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And now, This I Believe. Here is Edward R. Murrow.
This I Believe. The test of a good judge lies not in his legalistic knowledge alone. The honorable Herbert E. Millen, judge of the Philadelphia municipal courts, has to be something of a philosopher as well in executing his duties as a jurist. Here, against that background of experience, he gives his personal convictions.
I find that a courtroom is a place which constantly taxes one’s beliefs in life and humanity: The boy who robbed a service station knew it was wrong, but he did it anyway. The mother who abandoned her children in a cold flat while she went to a dance was sorry, but she would probably do it again.
The list is endless, the misdeeds and misfortunes crowded into a court calendar often seem to make a mockery of the things we have been taught to regard as virtuous and good. Nevertheless, I am something of an optimist. I still believe that man is basically a positive creature capable of great things beyond himself.
It is ironic, perhaps, but it usually takes a disaster to bring out the best in people. Invariably in a flood or famine or in midst of war, we become a little more human, a little more brotherly toward our immediate neighbors. That proves, I think, that a potential of decency exists in us, but the constant strain of living can easily obscure that potential.
People are fallible and weak. When I was a boy, I remember there was a rocking chair in our house I kept tripping over. Every time, I would turn around and give it a vicious kick. Once, after I had nearly broken my foot, I realized that I wasn’t hurting anybody but myself. I think it is important to discover and admit one’s own imperfections then it is easier to understand and endure them in somebody else.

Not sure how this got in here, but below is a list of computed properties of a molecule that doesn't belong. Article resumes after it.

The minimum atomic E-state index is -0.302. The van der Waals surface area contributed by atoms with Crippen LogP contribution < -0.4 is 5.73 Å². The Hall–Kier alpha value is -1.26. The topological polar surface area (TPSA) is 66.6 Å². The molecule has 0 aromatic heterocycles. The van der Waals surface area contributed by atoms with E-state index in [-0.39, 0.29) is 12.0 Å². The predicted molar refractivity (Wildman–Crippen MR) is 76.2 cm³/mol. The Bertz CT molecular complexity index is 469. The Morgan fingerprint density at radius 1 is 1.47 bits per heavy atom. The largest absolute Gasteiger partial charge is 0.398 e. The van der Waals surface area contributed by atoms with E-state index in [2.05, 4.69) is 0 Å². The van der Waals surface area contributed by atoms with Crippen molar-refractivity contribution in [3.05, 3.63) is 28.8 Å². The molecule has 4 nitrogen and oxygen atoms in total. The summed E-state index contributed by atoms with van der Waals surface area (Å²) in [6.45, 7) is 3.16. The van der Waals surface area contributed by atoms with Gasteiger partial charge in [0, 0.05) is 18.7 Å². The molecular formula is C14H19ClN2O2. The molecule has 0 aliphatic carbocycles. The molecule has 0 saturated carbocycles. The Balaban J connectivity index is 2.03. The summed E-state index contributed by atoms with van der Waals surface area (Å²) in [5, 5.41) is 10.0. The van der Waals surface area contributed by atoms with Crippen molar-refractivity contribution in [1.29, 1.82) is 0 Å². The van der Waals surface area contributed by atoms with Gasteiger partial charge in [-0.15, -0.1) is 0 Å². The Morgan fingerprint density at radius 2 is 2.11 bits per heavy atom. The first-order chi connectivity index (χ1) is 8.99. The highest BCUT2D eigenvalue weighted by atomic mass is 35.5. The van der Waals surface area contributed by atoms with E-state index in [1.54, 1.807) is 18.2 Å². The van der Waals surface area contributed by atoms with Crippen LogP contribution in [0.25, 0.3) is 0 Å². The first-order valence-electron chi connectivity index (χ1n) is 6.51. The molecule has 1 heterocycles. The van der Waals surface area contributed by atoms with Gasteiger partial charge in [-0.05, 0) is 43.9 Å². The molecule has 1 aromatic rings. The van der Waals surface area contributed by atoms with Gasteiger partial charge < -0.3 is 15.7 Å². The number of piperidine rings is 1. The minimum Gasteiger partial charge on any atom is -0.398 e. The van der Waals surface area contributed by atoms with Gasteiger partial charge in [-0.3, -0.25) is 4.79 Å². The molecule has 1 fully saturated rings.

Inevitably, I am sensitive to prejudice. I appreciate, now, that prejudice is a childish thing, as senseless a reaction as kicking a chair, but it does exist. It is a cause of artificial differences which separate people. However, these differences are worn down as people come to know each other.
Strangers thrown together come to know themselves for what they are, not for what they thought they were. It has been my observation that no matter who they are or where they come from or what they look like, people do respond to kindness and understanding. Therein lies my belief that an operable brotherhood of humans, while still a long way off, can be achieved if we can train ourselves to think and act first of all as human beings, not just as members of a certain group, race, creed, or even nationality.
There is no use denying that I sometimes become impatient and discouraged at the slowness of progress along these lines. When I do, I am frank to say that I find support in my religious beliefs. There is
too much lip service being given to Christian ideals these days, and that applies both inside church and out. But I have yet to find a sounder code of ethics and behavior than the Sermon on the Mount, or a more reassuring message than the 23rd Psalm. When I come across a familiar passage in the Bible, it is like getting a letter from my mother when I am away in a strange place. It is a friendly and recognizable message, and it makes me feel calm and warm. I cannot analyze all the reasons for this, but that does not bother me. The experience of comfort is no less real, and I need it in order to face the harshness of reality.
You have heard the beliefs of Judge Herbert E. Millen who happens to be the first Negro in the history of the city of Philadelphia to be elevated to the bench. He is president of Philadelphia’s Mercy Douglas Hospital, a Trustee of Lincoln University his alma mater in Chester County Pennsylvania, and a member of the General Counsel of the Presbyterian Church of the United States. An impressive roster of activities but more impressive still perhaps is the fact that he is an instance where a man and his community have both risen high enough to clear the artificial barriers of prejudice, which, as Judge Millen says, too often keep people from working and living harmoniously together.